Germinal launches seed mixture to speed up pace of play

By Alistair February 6, 2017 06:01

Germinal has added a new seed mixture to its Grade A range of sports seed products with the launch of a new semi-rough mixture for golf courses. Designed specifically for use along the border between fairway and rough areas, A32 Ecological Rough is made up of five different grass species, all of which have been selected to produce a thin, easy to manage grass sward with added ecological benefits.

A32 Ecological Rough has been designed specifically to enable greenkeepers to create fairway margins which adhere to The R&A’s guidelines regarding pace and play.

14-17 germinal A32 Ecological Rough @300

Comprising 60 per cent Corail (strong creeping red fescue), 15 per cent sweet vernal grass, 15 per cent Teno (small leaved Timothy), five per cent AberRoyal (browntop bentgrass), and five per cent crested dogstail, A32 produces a sward with very thin growth habits with wispy seed heads that don’t usually exceed 30 to 60cm in height. These species also offer an attractive and diverse display of foliage throughout the summer, and create a valuable habitat for many species of native wildlife.

“A32 provides the perfect buffer between fairways and more off-line areas of play,” explains Richard Brown, Germinal’s amenity sales manager. “It creates an easy to manage sward which can be maintained via infrequent cutting to create a thin, semi-rough environment that enables rapid ball retrieval and onward play. It also creates an ecologically valuable, natural grassland habitat, acting as an extension to wildlife-rich areas of thicker rough.”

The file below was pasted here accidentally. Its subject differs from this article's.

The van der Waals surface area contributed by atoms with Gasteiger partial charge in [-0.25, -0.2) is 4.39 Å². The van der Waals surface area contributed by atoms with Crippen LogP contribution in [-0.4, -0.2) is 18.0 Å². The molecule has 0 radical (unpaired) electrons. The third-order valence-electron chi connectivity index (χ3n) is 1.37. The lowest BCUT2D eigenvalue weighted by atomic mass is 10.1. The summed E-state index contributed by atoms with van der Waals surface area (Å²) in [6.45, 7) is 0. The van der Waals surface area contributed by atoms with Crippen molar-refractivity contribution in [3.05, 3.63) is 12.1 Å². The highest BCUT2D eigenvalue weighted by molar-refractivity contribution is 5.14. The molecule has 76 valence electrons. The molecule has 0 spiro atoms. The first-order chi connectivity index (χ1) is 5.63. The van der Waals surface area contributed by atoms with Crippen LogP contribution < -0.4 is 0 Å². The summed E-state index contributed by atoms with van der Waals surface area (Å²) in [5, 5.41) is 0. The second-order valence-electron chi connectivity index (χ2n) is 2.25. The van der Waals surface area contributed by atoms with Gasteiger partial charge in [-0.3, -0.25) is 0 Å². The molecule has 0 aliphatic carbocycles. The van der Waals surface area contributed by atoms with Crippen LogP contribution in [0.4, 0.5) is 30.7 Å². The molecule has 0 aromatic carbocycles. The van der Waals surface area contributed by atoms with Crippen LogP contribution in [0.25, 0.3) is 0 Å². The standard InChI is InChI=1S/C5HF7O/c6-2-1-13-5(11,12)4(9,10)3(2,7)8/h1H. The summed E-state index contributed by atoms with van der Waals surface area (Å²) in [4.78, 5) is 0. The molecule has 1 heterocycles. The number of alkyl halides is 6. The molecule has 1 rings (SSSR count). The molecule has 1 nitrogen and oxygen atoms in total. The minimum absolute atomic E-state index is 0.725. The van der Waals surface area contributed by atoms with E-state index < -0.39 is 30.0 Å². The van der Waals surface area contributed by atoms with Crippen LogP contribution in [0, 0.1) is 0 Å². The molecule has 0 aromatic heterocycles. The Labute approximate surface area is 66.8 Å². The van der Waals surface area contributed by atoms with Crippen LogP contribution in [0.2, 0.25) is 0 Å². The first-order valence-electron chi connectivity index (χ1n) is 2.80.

Sophie Vukelic, ecology and environment consultant at the STRI, explains the ecological value of creating enhanced semi-rough environments: “Grasses are vitally important from an ecological viewpoint,” she describes. “They are the principle components of all grassland habitats, with different species providing unique diversity within machair to the north and chalk downlands in the south. These habitats provide food, shelter and vantage for a range of wildlife communities and are particularly valuable for molluscs through to invertebrates, bryophytes and small mammals. Often unappreciated are the secondary benefits of grasslands, which, by their presence, provide important food resources for bats and birds.”


By Alistair February 6, 2017 06:01

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